The group also took part in a career panel discussion that was made up of Lt. Col. Bob Ross, ARCYBER; Jeremy Vigna, an Army veteran with a Signal background working for the Network Enterprise Center (NEC) for the U.S. Army; Keith Jay, a Navy veteran working in the Cyber Security Directory with the NSA; and Cierra Williams, a target digital network analyst for the NSA.
Williams is also a current Augusta University computer science major who will graduate in May 2023. She began working for the NSA through the NSA High School Work Study Program and Columbia County Work Based Learning while attending Grovetown High School.
“It’s really important to be able to expose our students to the DoD agencies, and to be able to have conversations with them to see all of the different aspects that they could be affiliated with in a career with the Department of Defense,” Nowatkowski said.
“Many of the students may know that Fort Gordon is here in Augusta, but they may not know the breadth and the extent of the careers that they could have with the various organizations. We’re very fortunate here in Augusta that we have so many partners close by at Fort Gordon and, here at the Georgia Cyber Center, where we have industry, academia and the government both at the federal and state level available for students to interact with.”
For seniors like JoJon Cabrera and Briana Campbell, it was a chance to see what awaits them once they complete their coursework, while a group of seven freshmen not currently part of the VICEROY program had a chance to begin thinking of ways to better tailor the next few years of their educational training.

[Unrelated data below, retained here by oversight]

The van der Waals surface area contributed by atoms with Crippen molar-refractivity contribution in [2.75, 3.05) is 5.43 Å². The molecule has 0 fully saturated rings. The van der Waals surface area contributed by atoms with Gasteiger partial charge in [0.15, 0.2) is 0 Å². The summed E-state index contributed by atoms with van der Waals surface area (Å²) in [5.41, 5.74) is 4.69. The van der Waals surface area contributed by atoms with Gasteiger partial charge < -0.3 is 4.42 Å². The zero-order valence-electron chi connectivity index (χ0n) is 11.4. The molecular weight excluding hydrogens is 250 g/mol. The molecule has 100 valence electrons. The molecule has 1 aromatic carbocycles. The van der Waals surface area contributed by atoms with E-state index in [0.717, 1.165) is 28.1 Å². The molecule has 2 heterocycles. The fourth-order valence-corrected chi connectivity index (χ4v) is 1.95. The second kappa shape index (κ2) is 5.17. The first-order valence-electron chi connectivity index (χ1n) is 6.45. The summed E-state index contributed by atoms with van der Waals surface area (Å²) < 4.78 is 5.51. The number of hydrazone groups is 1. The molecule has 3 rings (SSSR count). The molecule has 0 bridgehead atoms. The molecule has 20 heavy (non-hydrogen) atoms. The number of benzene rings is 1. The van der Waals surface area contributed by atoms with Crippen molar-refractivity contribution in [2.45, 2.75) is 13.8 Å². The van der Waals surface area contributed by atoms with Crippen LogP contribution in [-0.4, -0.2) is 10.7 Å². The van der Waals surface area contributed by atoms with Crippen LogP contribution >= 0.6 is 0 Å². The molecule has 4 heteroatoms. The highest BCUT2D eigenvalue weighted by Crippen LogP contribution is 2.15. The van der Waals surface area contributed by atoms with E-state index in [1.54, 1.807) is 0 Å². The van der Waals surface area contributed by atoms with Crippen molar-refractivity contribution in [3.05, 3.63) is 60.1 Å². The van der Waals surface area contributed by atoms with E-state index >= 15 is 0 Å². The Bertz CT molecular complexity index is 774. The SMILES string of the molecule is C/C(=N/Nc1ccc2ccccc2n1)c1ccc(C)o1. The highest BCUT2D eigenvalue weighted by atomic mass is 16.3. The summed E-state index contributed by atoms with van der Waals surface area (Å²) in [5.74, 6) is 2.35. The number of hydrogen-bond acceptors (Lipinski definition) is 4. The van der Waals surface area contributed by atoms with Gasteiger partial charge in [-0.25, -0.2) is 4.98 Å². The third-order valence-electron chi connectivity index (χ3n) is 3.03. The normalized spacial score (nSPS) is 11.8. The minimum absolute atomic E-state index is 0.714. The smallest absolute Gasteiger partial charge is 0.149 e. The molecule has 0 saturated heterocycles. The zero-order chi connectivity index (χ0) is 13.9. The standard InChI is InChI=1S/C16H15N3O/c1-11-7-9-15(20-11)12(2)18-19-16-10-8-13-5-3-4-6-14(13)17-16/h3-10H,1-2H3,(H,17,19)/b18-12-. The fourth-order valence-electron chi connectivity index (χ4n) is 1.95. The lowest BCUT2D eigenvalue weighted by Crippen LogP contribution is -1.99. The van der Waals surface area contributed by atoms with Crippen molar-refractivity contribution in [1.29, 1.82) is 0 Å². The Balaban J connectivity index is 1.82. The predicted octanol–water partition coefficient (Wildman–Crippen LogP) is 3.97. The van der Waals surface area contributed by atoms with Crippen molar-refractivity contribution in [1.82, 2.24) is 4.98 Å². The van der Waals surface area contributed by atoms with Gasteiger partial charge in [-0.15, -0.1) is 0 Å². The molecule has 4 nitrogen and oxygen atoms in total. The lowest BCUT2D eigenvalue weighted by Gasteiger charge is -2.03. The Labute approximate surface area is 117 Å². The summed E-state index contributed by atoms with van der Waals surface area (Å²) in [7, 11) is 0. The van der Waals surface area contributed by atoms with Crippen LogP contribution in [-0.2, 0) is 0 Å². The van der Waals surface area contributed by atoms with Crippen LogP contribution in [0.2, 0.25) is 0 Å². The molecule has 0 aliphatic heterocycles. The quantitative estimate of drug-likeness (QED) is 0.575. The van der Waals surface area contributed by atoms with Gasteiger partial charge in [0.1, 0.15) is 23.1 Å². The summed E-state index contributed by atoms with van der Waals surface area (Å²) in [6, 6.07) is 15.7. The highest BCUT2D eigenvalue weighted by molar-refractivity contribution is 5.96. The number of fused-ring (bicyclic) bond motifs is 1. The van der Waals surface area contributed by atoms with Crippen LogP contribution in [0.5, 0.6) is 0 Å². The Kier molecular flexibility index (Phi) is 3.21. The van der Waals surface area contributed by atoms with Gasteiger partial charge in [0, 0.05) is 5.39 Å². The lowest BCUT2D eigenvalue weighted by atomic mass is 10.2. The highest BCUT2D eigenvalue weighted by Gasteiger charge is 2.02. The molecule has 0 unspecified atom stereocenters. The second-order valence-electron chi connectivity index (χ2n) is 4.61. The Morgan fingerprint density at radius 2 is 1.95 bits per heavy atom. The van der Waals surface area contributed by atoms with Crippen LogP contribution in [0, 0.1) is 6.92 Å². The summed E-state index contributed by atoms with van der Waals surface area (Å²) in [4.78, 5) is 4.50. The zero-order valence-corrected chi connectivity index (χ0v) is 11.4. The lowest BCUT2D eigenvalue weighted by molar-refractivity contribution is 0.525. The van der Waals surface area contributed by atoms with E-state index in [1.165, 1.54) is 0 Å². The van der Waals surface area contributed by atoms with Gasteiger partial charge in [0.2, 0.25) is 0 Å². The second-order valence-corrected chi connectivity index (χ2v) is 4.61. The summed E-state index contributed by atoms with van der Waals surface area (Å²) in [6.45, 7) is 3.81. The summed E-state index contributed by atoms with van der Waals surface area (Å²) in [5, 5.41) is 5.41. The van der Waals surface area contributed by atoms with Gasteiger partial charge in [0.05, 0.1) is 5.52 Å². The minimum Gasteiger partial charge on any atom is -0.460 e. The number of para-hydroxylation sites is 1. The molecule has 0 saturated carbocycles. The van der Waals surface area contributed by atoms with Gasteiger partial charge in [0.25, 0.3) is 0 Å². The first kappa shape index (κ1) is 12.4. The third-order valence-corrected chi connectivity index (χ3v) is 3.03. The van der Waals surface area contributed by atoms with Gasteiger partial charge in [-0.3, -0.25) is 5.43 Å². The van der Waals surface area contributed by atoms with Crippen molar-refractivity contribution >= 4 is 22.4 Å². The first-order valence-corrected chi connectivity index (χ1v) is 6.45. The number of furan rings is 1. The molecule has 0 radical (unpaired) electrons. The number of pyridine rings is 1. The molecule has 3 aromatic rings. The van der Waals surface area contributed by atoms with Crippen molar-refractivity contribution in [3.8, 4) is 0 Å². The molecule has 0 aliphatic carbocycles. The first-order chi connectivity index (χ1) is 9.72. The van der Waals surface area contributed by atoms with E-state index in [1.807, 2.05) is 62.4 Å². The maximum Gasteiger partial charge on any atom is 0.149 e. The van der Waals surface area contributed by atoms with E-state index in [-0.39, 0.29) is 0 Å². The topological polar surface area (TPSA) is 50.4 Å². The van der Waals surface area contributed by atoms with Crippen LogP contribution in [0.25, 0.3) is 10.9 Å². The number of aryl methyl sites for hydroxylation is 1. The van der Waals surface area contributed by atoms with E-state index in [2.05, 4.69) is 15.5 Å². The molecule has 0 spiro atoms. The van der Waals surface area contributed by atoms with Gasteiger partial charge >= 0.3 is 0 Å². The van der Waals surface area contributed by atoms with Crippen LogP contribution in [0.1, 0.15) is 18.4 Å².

“Even though I’m graduating this month, I am actually going to start my master’s program. The scholarship through SFS (National Science Foundation’s Scholarship for Service program) helped propel me in that direction because I was originally planning to graduate and just get right into the workforce. It has given me financial aid to help pursue more of what I want to do: get more studies, learn more at a higher level to take into the workforce. I’m more prepared,” Cabrera said.
Cabrera’s father works at Fort Gordon, and he has always had an interest in the field, so pursuing a cybersecurity degree along with an advanced cyber defender certificate at Augusta University has always made sense, even if he wasn’t completely clear on what the next step would be after graduation.
“I’ve been playing the Game Boy since I was 2, so I originally wanted to get into computer science for video games. But then I pivoted when I came to Augusta University because I have a little bit more flexibility in what to study and I just I hit off from there going from more rigorous computer science to looking at cybersecurity, almost like figuring out the answer to a puzzle.”
While Cabrera knows what his next step will be, Campbell still has some time to make plans before she graduates in fall of 2023 with a degree in cybersecurity.
“VICEROY gives me more opportunities and experiences to see what kind of jobs are out there, especially federal jobs. It allows me hands-on experience with things I wouldn’t be able to do just as a normal student,” Campbell said.
And if that wasn’t enough, getting to learn more about Williams and her work with the NSA was eye-opening for Campbell, especially since women are underrepresented in the field.
“I was slightly surprised. I know her from being around our programs, but I didn’t know exactly what she did at Fort Gordon. Seeing her there, it makes me feel like that’s something that is attainable.”
Students interested in being considered for the VICEROY program can email Nowatkowski for more information.